Code Noir

For the Marianne de Pierres novel, see Code Noir (novel).
The Code Noir, 1742 edition.

The Code noir (French pronunciation: [kɔd nwaʁ], Black Code) was a decree originally passed by France's King Louis XIV in 1685. The Code Noir defined the conditions of slavery in the French colonial empire, restricted the activities of free Negroes, forbade the exercise of any religion other than Roman Catholicism, and ordered all Jews out of France's colonies.

The Code Noir resulted in a far higher percentage of blacks being free people of color (13.2% in Louisiana compared to 0.8% in Mississippi[1]) They were on average exceptionally literate, with a significant number of them owning businesses, properties and even slaves.[2][3]

The code has been described by Tyler Stovall as "one of the most extensive official documents on race, slavery, and freedom ever drawn up in Europe".[4]


In his 1987 analysis of the Code Noir's significance, Louis Sala-Molins claimed that its two primary objectives were to assert French sovereignty in her colonies and to secure the future of the cane sugar plantation economy. Central to these goals was control of the slave trade. The Code aimed to provide a legal framework for slavery, to establish protocols governing the conditions of colonial inhabitants, and to end the illegal slave trade. Religious morals also governed the crafting of the Code Noir; it was in part a result of the influence of the influx of Catholic leaders arriving in Martinique between 1673 and 1685.

The Code Noir was one of the many laws inspired by Jean-Baptiste Colbert, who began to prepare the first (1685) version. After Colbert's 1683 death, his son, the Marquis de Seignelay, completed the document. It was ratified by Louis XIV and adopted by the Saint-Domingue sovereign council in 1687 after it was rejected by the parliament. It then was applied in the West Indies in 1687, Guyana in 1704, Réunion in 1723, and Louisiana in 1724. The second version of the code was passed by Louis XV at age 13 in 1724.

In Canada, slavery received legal foundation from the King from 1689-1709. The Code Noir was not intended for or applied in New France's Canadian colony.

In Canada, there never was legislation regulating slavery, no doubt because of the small number of slaves. Nevertheless, the intendant Raudot issued an ordinance in 1709 that legalized slavery. see Virtual Museum of New France


At this time in the Caribbean, Jews were mostly active in the Dutch colonies, so their presence was seen as an unwelcome Dutch influence in French colonial life. Furthermore, the majority of the population in French colonies were slaves. Plantation owners largely governed their land and holdings in absentia, with subordinate workers dictating the day-to-day running of the plantations. Because of their enormous population, in addition to the harsh conditions facing slaves (for example, Saint Domingue has been described as one of the most brutally efficient colonies of the era), small-scale slave revolts were common. Despite some well-intentioned provisions, the Code Noir was never effectively or strictly enforced, in particular regarding protection for slaves and limitations on corporal punishment.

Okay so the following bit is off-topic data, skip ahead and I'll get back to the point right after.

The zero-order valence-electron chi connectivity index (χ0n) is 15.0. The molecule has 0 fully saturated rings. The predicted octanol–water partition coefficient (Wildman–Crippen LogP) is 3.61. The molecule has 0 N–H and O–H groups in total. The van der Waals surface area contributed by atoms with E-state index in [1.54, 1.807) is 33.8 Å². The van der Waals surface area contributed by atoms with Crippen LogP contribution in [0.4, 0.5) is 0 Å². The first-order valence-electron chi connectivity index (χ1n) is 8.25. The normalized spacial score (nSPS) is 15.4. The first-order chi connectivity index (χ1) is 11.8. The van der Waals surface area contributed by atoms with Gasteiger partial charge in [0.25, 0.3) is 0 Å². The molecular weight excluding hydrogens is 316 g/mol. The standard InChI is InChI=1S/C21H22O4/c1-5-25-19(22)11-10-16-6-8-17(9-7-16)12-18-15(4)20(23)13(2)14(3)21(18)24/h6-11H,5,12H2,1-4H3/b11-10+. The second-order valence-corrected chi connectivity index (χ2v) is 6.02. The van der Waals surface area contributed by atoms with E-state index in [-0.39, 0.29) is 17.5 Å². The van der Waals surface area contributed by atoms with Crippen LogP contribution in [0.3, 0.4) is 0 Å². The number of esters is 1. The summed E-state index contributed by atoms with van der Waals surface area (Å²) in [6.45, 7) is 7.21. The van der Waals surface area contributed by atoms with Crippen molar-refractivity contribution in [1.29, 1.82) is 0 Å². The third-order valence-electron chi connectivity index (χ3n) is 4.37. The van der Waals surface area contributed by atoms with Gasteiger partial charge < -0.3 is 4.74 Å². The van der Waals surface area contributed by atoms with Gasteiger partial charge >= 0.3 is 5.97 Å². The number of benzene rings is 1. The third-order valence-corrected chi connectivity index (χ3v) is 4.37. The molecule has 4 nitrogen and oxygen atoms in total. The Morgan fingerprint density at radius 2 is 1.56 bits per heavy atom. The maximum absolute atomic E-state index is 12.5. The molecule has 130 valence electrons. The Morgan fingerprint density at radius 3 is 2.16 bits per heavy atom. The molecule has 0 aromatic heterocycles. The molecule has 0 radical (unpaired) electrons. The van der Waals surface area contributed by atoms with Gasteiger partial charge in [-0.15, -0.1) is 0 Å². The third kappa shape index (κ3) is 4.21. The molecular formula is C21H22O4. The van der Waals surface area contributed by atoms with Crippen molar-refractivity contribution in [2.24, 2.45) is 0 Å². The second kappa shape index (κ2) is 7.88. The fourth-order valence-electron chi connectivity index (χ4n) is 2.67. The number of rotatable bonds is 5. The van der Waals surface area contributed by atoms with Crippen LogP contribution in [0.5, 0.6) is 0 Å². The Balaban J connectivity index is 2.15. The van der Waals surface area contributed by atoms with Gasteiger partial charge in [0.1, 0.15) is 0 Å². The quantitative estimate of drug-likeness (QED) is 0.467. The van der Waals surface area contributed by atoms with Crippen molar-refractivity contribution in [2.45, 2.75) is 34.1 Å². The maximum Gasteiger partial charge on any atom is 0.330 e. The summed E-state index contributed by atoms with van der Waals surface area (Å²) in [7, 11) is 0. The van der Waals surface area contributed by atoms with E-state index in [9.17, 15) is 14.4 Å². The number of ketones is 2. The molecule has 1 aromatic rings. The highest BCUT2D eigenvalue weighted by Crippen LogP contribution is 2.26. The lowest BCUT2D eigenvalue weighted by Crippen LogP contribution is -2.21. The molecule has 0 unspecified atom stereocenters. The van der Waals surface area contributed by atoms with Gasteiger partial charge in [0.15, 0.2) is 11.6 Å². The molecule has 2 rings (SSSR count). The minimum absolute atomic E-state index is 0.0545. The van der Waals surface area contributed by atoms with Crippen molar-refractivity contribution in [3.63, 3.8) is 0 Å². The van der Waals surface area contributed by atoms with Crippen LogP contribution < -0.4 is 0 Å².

Code Noir of 1742, Nantes history museum

In 60 articles,[5] the document specified the following:

Rules about religion

Rules about sexual relations and marriage




In popular culture

The Code Noir is mentioned in Assassin's Creed IV: Freedom Cry, as it is mainly set in Port-au-Prince. The Assassin Adéwalé, formerly an escaped slave turned pirate, aids local Maroons in freeing the slaves of Saint-Domingue (now the Republic of Haiti).

It is mentioned during the main story and also has its own database entry in the game which provides background on the Code Noir.

See also

Wikisource has original text related to this article:


  1. Rodney Stark, "For the Glory of God: How Monotheism Led to Reformations, Science, Witch-hunts, and the End of Slavery", p.322 Note that the original hardcover contained a typographical error stating "31.2 percent"; this was corrected in the paperback edition to 13.2. This is confirmed by examination of the 1830 census.
  2. Samantha Cook,Sarah Hull, "The Rough Guide to the USA"
  3. Terry L. Jones, "The Louisiana Journey", p.115
  4. Stovall, p. 205.
  5. Full text of the "Code Noir" Archived 4 March 2007 at the Wayback Machine.
  6. Aubert, Guillaume (July 2004). ""The Blood of France": Race and Purity of Blood in the French Atlantic World". The William and Mary Quarterly. 61 (3): 464. Retrieved 2 November 2016.

External links

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